When you live in a small house getting organized isn’t a luxury, it’s a must. In fact, I would even go so far as to compare it to cleaning the bathroom, it should be done frequently and thoroughly. Most experts agree that in order to stay organized you must “edit” your belongings. Over the years, I’ve come to accept this as a part of my daily life, for example when a new article of clothing comes in, another goes out. Unfortunately, there is no perfect solution, and I do have some weak areas. One of those areas is my book shelf. I’m a collector of information and I need my books and publications.

Information may seem like an odd thing to collect, but my collection has proven useful on more than one occasion. Information not only spurs my creativity, it allows me to feel helpful to those around me. I feel like the office darling when I can produce information seemingly out of thin air. Someone in the office is researching color trends, and I instantly provide three articles on that very subject. Another co-worker mentions an upcoming trip to Paris, and there I am with a dog-eared travel guide from my trip.

Although I love my collection, it’s useless if I can’t find what I need when I need it, so I’ve come up with some solutions to organizing books and publications in style. Here are a few of them.

• Create a travel box. Maps and travel guides are never sized to fit well on a book shelf. Label a See Jane Work Letter Box with the destination or simply “travel” and toss them in. The box will keep these items looking neat and tidy on your shelf.

• Label a Letter Box, pouch or file folder “to buy.” If you’re researching an upcoming purchase and find yourself holding on to related catalogs or articles, simply tear out the appropriate pages and place them in the file folder, letter box or pouch. It’s much easier than going back through all the pages of the magazines or catalogs.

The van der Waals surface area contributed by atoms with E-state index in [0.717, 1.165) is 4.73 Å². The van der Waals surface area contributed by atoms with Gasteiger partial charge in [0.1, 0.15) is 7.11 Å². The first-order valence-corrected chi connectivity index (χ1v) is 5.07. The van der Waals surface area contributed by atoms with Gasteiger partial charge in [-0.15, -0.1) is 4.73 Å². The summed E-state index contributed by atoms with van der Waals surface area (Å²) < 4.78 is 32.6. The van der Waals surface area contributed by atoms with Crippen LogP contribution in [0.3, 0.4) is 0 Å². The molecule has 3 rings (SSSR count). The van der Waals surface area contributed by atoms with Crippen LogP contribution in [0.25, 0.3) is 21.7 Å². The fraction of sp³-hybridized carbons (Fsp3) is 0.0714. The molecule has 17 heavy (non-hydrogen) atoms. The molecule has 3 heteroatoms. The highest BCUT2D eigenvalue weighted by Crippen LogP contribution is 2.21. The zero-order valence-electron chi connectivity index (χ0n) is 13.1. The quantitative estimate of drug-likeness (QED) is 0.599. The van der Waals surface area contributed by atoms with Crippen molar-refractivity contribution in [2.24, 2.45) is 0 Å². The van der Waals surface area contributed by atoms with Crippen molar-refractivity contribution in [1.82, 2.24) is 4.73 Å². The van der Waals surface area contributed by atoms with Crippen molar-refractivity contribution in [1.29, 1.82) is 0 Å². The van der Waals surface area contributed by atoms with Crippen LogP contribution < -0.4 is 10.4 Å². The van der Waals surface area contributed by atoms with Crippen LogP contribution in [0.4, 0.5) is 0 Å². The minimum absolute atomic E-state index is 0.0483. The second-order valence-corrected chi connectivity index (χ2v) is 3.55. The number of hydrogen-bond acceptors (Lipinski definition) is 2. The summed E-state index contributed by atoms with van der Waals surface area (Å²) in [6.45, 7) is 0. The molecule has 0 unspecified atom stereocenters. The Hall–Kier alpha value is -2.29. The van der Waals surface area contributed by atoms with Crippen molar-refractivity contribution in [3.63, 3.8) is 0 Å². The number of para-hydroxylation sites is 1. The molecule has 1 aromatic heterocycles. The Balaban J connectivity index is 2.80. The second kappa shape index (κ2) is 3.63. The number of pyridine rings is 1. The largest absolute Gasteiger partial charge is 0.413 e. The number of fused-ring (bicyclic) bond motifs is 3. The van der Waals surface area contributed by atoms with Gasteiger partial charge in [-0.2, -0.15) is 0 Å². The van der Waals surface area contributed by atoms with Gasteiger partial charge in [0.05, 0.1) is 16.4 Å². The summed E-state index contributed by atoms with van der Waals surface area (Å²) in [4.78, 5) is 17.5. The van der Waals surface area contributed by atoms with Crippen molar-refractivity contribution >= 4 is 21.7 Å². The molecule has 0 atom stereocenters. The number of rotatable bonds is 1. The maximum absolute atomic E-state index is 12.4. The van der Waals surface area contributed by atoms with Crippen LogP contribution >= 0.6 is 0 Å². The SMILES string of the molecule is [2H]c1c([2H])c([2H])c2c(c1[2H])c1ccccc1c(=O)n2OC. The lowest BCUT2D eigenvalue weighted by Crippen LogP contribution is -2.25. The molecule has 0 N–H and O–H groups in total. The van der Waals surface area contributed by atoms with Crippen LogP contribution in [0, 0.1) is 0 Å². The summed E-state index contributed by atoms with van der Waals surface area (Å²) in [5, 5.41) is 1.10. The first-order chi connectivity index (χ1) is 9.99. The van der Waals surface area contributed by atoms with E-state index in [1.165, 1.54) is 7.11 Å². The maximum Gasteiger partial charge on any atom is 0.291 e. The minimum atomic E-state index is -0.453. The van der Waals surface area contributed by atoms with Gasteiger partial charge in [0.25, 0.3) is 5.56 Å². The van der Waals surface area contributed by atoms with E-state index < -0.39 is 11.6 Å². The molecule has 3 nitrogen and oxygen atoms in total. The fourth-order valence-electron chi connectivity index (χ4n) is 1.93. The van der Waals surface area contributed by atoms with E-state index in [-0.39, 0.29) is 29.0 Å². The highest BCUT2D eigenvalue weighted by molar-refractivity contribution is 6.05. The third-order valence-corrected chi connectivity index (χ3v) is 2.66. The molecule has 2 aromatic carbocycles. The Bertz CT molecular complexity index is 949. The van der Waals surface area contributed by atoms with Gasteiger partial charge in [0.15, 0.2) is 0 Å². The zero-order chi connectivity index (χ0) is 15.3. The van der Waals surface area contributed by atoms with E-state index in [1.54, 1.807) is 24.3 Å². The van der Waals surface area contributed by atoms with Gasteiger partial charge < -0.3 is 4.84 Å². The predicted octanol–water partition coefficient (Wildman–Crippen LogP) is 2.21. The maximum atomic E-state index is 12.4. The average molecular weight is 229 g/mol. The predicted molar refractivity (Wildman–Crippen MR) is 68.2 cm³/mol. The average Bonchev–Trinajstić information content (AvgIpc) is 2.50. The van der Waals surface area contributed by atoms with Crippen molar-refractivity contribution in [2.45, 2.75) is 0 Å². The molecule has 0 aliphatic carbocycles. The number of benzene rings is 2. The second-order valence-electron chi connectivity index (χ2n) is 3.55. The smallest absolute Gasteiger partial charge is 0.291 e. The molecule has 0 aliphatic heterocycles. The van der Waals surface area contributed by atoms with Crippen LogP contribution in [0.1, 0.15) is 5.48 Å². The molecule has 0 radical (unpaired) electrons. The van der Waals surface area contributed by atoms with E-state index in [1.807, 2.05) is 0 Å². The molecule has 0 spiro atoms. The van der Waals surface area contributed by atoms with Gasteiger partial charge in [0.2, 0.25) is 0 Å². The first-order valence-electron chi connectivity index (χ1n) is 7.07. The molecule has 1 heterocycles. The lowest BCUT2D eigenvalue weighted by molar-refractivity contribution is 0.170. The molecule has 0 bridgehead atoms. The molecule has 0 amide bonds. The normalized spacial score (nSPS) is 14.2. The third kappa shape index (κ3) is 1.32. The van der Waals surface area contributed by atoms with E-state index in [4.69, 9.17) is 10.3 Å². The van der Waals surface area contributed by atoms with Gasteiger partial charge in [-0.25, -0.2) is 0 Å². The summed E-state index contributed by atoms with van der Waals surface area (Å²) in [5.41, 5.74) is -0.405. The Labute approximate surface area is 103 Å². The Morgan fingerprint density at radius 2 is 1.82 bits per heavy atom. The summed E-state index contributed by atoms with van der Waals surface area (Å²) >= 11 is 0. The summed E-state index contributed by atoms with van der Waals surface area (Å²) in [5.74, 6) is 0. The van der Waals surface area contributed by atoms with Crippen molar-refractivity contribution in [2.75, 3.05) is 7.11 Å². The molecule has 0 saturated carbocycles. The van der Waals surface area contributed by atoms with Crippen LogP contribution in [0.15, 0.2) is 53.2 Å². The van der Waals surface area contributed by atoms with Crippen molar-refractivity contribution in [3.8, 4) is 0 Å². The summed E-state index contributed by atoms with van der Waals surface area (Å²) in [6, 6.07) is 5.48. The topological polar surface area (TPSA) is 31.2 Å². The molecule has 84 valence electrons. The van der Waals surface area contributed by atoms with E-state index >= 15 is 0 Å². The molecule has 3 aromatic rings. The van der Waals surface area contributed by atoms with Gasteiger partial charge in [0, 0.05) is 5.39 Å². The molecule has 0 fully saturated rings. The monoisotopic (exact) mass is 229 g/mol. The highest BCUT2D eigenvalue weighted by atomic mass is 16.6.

• Create a theme binder. You may find yourself holding onto magazines, when it’s just an article or two you’re interested in. Get a few binders and a large stack of clear sheet protectors, and start tearing out pages of interest. Create a décor binder to hold magazine pages you’ve collected as inspiration for your next decorating project or dream room; you can also add pocket pages to hold swatches. Create a kitchen binder for articles about cooking or for recipes.

• Planning an event? Create a binder filled with inspirational pictures, articles, and brochures; you can even include blank paper for notes. For a large event, like a wedding, a binder might not be enough. Use a See Jane Work Art or Letter Box to store books, brochures, fabric samples and other event related material.

• Utilize magazine files. Sometimes a holiday or other seasonal magazine issue can be so full of information it is really necessary to keep the entire issue. Organize those magazines in magazine files so you can quickly find an issue.

• Check online. Many print articles are also available online. If so, don’t keep the paper copy. Simply print the online version to a PDF format and save it on your computer. I keep a folder on my computer called “Reference” then create subfolders for specific subjects.

• Instructions and manuals. These are almost always available online. Double-check before you toss them. If you find a few that are not available online store them in a See Jane Work Art or Letter Box.

• Odd size books. Odd sized books, manuals and other publications can make a bookshelf look messy. Group by subject and store them in a See Jane Work Art or Letter Box.

1 reply
  1. Stacey Crew
    Stacey Crew says:

    These are some fabulous suggestions for small space living! I especially like the Travel Box recommendation…as well as the theme binder to hold magazine articles that I want to refer back to.


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